August 29th, 2012
Ohio Attorney General Mike DeWine wrote an Op-Ed in the Dayton Business Journal on his innovative Moving Ohio Forward Program, highlighting efforts already underway in Fayette, Licking Mahoning, and Richland Counties.
The MOF grant supports Ohio’s communities undertaking activities to demolish abandoned and vacant residential properties. It is estimated that 100,000 residential buildings across Ohio need to be demolished. Abandoned and vacant properties often pose significant barriers to neighborhood revitalization and so, demolition funding from the Attorney General’s office will help encourage productive reuse of formerly vibrant properties in our cities, villages and townships. The Ohio Attorney General contracted with GOPC to provide technical assistance to southern Ohio counties on strategic planning.
Funding for the Moving Ohio Forward Program comes from a $25 billion national settlement with the nation’s five largest mortgage lenders and services over foreclosure abuses, fraud and unacceptable mortgage practices.
August 17th, 2012
Mercer Commons of Cincinnati's Over-the-Rhine neighborhood. Image from 3CDC and featured in The Architect.
An article in The Architect by Christopher Bentley cites Greater Ohio in its examination of how urban re-development is contributing to the revitalization of Ohio’s three largest cities:
Cleveland, Columbus, and Cincinnati are rebuilding their urban cores to lure and retain young professionals. These cities are pursuing development strategies that reflect the distinct character of each place. Is it the beginning of a Rust Belt rebound?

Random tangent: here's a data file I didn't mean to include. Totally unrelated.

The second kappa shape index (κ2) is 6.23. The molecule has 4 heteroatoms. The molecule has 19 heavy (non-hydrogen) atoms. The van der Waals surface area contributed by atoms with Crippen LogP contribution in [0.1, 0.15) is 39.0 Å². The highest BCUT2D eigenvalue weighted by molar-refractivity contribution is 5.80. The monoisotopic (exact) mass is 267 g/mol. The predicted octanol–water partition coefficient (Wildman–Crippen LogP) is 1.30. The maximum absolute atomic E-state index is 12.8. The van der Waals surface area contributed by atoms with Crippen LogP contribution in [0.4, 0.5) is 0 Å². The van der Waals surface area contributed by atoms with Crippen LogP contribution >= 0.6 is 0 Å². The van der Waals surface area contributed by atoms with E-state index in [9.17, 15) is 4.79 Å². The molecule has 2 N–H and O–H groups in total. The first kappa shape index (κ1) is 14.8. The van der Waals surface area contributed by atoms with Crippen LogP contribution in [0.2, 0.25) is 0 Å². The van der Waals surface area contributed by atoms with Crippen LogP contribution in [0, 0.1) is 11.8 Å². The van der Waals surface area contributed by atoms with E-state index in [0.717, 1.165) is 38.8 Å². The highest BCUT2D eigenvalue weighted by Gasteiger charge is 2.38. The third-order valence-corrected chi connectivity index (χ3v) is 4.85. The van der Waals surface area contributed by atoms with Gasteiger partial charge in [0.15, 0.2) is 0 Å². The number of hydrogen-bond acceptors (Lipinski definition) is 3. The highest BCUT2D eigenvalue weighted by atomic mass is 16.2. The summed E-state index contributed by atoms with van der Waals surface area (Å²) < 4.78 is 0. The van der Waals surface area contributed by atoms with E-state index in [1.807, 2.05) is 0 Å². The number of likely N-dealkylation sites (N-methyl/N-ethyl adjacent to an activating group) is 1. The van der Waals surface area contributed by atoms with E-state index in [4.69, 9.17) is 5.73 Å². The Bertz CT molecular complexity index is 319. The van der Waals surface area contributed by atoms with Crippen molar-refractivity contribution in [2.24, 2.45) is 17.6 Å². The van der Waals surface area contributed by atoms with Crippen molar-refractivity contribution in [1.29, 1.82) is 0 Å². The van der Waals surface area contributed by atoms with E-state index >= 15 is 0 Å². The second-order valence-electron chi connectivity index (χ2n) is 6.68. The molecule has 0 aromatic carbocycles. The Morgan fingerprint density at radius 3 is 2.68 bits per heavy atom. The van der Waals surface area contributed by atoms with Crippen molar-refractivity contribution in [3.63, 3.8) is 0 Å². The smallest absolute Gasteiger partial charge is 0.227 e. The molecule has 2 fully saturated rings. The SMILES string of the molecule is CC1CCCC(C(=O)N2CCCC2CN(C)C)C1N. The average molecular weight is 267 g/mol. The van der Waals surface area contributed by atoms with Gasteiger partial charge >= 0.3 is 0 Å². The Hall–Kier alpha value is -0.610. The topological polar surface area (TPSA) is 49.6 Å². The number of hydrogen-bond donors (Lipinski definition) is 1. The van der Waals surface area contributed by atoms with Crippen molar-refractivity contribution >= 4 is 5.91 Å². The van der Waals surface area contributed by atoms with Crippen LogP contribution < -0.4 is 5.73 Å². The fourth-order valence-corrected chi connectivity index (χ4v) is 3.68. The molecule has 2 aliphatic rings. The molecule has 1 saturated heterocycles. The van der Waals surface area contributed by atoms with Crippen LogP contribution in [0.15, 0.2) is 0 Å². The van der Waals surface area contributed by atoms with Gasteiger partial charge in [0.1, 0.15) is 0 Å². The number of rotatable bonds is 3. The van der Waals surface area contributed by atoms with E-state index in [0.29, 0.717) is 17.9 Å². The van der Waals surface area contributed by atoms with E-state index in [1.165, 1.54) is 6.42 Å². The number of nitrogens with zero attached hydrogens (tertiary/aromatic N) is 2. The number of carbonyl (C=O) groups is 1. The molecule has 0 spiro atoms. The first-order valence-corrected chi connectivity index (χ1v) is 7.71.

Click here to read the full article
Greater Ohio is currently producing a report that will further evaluate demographic trends for Ohio’s eight largest cities and offer recommendations for state level policy to further attract and retain Generation Y and Baby Boomers in these cities. Click here to learn more about this report and the research leading up to it.
August 7th, 2012
Greater Ohio is pleased to present the following information regarding EcoSummit 2012, an international ecological science conference that will for the first time be hosted in the United States, and in Columbus in particular—making it a tremendous opportunity for Central Ohio.
- Copenhagen, Denmark – 1996
- Halifax, Nova Scotia, Canada – 2000
- Beijing, China – 2007
- Columbus, Ohio, United States – 2012
As an advocate for smart growth and development that protects greenspace and fragile ecosystems, Greater Ohio is supportive of the work that EcoSummit participants are engaged in and the goals they seek to achieve. By drawing the international community to Columbus, Ohio to talk about these issues, the EcoSummit can help to raise awareness locally and throughout the state about the importance of responsible land use and to catalyze positive change at the local, state, national and international levels.
Ecological Sustainability: Restoring the Planet’s Ecosystem Services
From September 30 through October 5 this year, the world’s preeminent leaders in ecological sciences will convene in Columbus, Ohio, for the international EcoSummit 2012. Their purpose: to present their cutting edge work and to lead symposia, workshops and discussion groups on the themes of sustainability and restoration of the earth’s ecosystem services. Already, more than 1,500 people from 75 countries, including ecologists, environmental scientists, engineers, policymakers and business leaders that provide ecosystem services, are registered to attend.
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